REPAIRING A LEAKY WASHER-TYPE FAUCET
- Washer-type faucets work with a rubber or composition washer that closes onto a metal
washer seat (Fig. 1). The washer can become hardened, worn or the seat wears, causing the
faucet to leak. You can close the faucet tighter to stop the leaking temporarily, but this
increases the internal damage to the faucet.
- To repair the leak, first turn off the water. If there's a shutoff valve beneath the
fixture, turn off the water at that point. Otherwise, turn it off at the main house
shutoff valve in the basement, utility room, or crawlspace. Turn off the hot water supply
at the water heater.
- Take the faucet apart by removing the handle (this may not be necessary on some older
faucets). Loosen the Phillips-head screw, which usually is beneath a decorative cap in the
center of the handle. The cap either unscrews or snaps off when you pry it with a knife
blade. If you must use pliers on decorative faucet parts, pad them with electrical tape or
cloth to protect the finish. And take special care with the plastic parts found on many
modern faucets. Next, lift or pry the handle off its broached stem. Unscrew the packing
nut beneath the handle, exposing the rest of the stem. Remove the stem by rotating it in
the "on" direction. It will thread out. Reinstall the handle if you have
difficulty turning it (Fig. 1). Clean chips from the faucet cavity, but do not use harsh
abrasives or a file.
- Examine the stem. If the threads are badly corroded or worn, take it to your retailer
and get a new stem to match. Clean the stem if it's dirty.
- Now look at the washer, which is located on the lower end of the stem and held in place
by a brass screw. If the washer is squeezed flat or has a groove worn in it, replace it -
this should stop any dripping. Take the washer with you to your dealer to ensure an exact
match in size and style. If the brass screw is damaged, too, replace it with a new brass
- The washer seat is located inside the faucet body. You probably can't determine if the
washer seat is causing the leak just by looking at it. Any faucet that needs frequent
washer replacement obviously has a damaged seat. The seat should either be refaced with a
seat-dressing tool. A seat-dressing tool is not costly. Every home with washer-type
faucets needs one. Use the tool according to the manufacturer's directions, placing it in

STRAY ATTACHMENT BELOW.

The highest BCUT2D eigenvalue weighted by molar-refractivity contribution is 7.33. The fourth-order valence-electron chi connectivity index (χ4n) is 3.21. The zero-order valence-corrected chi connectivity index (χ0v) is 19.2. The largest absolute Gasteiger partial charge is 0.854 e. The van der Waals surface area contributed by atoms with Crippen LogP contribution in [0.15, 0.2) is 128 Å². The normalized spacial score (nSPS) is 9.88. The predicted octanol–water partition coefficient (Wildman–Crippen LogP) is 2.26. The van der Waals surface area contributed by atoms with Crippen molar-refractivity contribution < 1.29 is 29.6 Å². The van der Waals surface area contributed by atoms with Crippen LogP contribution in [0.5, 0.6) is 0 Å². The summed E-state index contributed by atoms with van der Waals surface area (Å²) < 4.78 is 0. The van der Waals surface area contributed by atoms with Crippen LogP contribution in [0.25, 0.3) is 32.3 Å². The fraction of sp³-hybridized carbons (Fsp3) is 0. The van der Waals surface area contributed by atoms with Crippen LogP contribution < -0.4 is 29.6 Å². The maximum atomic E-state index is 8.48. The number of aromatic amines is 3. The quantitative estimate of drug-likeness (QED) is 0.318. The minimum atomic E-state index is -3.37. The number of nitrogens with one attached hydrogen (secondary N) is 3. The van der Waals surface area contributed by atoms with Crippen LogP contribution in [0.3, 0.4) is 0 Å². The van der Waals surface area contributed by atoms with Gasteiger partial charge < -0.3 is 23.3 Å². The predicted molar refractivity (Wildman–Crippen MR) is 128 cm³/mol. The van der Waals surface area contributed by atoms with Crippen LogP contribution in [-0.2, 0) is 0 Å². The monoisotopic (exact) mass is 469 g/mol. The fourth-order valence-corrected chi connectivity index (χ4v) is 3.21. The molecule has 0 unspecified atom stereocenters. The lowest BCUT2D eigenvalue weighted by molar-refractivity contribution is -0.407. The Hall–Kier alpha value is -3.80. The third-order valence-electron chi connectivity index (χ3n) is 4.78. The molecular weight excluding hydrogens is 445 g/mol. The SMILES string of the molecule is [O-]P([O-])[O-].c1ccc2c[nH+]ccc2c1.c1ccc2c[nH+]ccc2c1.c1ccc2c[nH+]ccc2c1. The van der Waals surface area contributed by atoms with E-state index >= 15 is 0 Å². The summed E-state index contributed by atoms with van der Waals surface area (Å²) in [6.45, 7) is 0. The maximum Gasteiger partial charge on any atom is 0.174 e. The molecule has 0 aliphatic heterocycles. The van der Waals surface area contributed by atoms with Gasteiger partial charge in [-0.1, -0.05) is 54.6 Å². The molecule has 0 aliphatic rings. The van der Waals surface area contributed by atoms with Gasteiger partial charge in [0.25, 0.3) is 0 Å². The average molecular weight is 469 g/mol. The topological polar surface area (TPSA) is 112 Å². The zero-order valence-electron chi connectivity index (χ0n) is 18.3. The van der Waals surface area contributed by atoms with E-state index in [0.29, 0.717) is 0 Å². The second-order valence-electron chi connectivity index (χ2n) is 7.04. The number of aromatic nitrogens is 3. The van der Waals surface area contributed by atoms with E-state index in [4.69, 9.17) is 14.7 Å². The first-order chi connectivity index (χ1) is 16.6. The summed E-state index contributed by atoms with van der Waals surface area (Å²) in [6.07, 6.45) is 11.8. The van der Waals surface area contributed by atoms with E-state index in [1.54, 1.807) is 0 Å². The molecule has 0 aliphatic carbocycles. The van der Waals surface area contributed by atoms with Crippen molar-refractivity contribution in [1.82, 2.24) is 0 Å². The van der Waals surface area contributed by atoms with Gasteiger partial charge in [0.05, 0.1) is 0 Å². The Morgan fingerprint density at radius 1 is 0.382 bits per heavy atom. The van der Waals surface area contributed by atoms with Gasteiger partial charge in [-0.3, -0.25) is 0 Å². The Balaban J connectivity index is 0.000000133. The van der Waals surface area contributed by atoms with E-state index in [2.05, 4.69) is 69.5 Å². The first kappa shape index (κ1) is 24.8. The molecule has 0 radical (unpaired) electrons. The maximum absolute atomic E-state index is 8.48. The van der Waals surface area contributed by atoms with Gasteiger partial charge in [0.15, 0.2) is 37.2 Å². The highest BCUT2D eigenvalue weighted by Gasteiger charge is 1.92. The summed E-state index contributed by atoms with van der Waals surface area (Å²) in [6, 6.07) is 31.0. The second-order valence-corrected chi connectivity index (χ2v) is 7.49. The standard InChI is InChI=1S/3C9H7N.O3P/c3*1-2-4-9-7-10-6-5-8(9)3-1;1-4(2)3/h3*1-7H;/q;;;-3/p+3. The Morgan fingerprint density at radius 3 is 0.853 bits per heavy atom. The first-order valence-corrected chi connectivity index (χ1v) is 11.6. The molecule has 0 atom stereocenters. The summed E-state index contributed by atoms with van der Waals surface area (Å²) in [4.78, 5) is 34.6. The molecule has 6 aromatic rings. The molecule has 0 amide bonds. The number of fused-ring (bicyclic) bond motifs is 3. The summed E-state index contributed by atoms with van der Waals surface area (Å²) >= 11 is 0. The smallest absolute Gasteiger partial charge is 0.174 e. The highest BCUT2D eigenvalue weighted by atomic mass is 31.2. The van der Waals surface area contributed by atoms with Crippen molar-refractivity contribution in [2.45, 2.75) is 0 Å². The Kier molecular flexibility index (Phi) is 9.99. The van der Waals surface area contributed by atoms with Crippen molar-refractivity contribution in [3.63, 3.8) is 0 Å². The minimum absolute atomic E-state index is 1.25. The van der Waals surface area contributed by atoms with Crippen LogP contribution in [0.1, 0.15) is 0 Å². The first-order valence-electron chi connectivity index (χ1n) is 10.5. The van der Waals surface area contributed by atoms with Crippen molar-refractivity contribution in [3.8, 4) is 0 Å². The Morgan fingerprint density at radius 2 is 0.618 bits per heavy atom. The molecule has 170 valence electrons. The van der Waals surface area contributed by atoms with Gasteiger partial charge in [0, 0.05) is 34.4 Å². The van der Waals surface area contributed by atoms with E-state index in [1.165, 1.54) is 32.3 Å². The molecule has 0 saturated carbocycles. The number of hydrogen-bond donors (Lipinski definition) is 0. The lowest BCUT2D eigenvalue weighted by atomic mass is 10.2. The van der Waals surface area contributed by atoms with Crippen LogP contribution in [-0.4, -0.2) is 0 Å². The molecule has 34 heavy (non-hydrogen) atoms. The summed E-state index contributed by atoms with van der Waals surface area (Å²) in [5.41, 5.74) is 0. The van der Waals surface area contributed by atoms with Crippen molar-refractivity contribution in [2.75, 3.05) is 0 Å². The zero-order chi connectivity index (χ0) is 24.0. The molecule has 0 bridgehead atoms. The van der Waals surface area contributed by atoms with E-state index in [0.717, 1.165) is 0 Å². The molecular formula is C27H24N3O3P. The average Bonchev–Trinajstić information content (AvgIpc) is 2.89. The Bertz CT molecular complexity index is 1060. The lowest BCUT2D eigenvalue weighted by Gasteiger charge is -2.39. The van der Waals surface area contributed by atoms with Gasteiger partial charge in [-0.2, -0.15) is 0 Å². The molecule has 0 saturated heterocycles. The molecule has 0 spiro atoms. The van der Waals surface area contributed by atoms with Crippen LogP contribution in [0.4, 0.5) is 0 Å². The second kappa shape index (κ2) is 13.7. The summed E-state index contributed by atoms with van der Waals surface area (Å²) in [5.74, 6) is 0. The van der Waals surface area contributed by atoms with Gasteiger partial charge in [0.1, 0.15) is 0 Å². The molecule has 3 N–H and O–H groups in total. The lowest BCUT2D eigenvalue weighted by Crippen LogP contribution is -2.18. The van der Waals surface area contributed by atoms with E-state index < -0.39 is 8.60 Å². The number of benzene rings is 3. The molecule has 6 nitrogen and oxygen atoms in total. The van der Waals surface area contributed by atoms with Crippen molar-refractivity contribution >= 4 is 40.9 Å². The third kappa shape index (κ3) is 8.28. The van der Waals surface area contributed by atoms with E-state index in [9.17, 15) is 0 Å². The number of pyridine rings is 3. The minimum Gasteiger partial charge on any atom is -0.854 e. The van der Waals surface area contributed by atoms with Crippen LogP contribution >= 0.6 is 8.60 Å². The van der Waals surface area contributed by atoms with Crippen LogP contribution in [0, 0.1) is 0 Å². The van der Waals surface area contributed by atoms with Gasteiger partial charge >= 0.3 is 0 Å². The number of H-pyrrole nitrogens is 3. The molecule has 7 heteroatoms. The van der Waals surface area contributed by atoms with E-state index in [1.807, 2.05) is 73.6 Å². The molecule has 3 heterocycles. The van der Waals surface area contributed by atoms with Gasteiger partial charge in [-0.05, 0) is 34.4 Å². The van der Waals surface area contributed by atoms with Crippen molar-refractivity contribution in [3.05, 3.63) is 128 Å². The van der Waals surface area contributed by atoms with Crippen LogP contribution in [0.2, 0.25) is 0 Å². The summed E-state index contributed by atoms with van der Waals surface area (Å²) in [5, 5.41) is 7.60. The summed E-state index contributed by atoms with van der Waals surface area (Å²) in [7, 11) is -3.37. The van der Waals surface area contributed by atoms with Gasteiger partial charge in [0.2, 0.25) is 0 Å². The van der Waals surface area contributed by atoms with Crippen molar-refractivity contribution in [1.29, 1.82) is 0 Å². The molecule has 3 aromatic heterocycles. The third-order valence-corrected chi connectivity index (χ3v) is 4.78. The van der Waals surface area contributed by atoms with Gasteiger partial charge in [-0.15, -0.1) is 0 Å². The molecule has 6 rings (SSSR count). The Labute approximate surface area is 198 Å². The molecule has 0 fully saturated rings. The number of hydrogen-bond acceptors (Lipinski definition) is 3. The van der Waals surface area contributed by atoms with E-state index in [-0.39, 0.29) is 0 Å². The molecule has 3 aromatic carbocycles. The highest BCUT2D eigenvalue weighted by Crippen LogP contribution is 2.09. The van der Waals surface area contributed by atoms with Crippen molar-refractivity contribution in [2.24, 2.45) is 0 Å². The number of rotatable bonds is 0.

the faucet along with the packing nut. Then rotate (Fig. 2) until the seat is smooth, and
blow out the chips.
- Some washer seats can be unthreaded and replaced. Check the faucet body with a
flashlight to see if it has a square or hexagonal hole through its center or is slotted
for a screwdriver; if so, it is replaceable. However, if the seat simply has a round hole
through its center and no slots, it is not replaceable. In this case, dress it with a
seat-dressing tool. To replace it, you'll need a faucet seat wrench, which comes with a
combination of square and hex heads to fit most faucet seats. Turn the washer seat
counterclockwise to loosen, clockwise to tighten (Fig. 3). Add a little silicone rubber
sealant (RTV) or pipe joint compound around the threads of the seat before you install it
to make it easier to remove during future repairs.
- It's important to install the correct type of faucet washer (Fig. 1, bottom). A
swiveling washer (C) is preferable to either A or B. To install washer style C, file the
shoulder off the end of the stem, drill out the threads of the screw hole. Instead of
rubbing against the seat as it closes, a swiveling washer closes with a straight-down,
frictionless action - this allows it to outlast fixed washers.
- Following this seat and washer service, your faucet should be like new. Put the parts
back together in the reverse order of taking them apart. Spread a bit of petroleum jelly
or silicone grease on the threads of the stem to lubricate the faucet's action.
- If the faucet leaks around the stem rather than from the spigot, install new packing.
You may want to install one of the newer nylon-covered or graphite-impregnated packings -
their lubrication allows the faucet handle to turn more freely. Wrap one turn of this
packing around the stem just beneath the packing nut (Fig. 1). Use three complete wraps if
you're applying string-type packing. Some stems use O-rings, rather than packing. For
these stems, replace the O-ring with a matching one to stop a leak. Hand tighten the
packing nut, then tighten it another half-turn.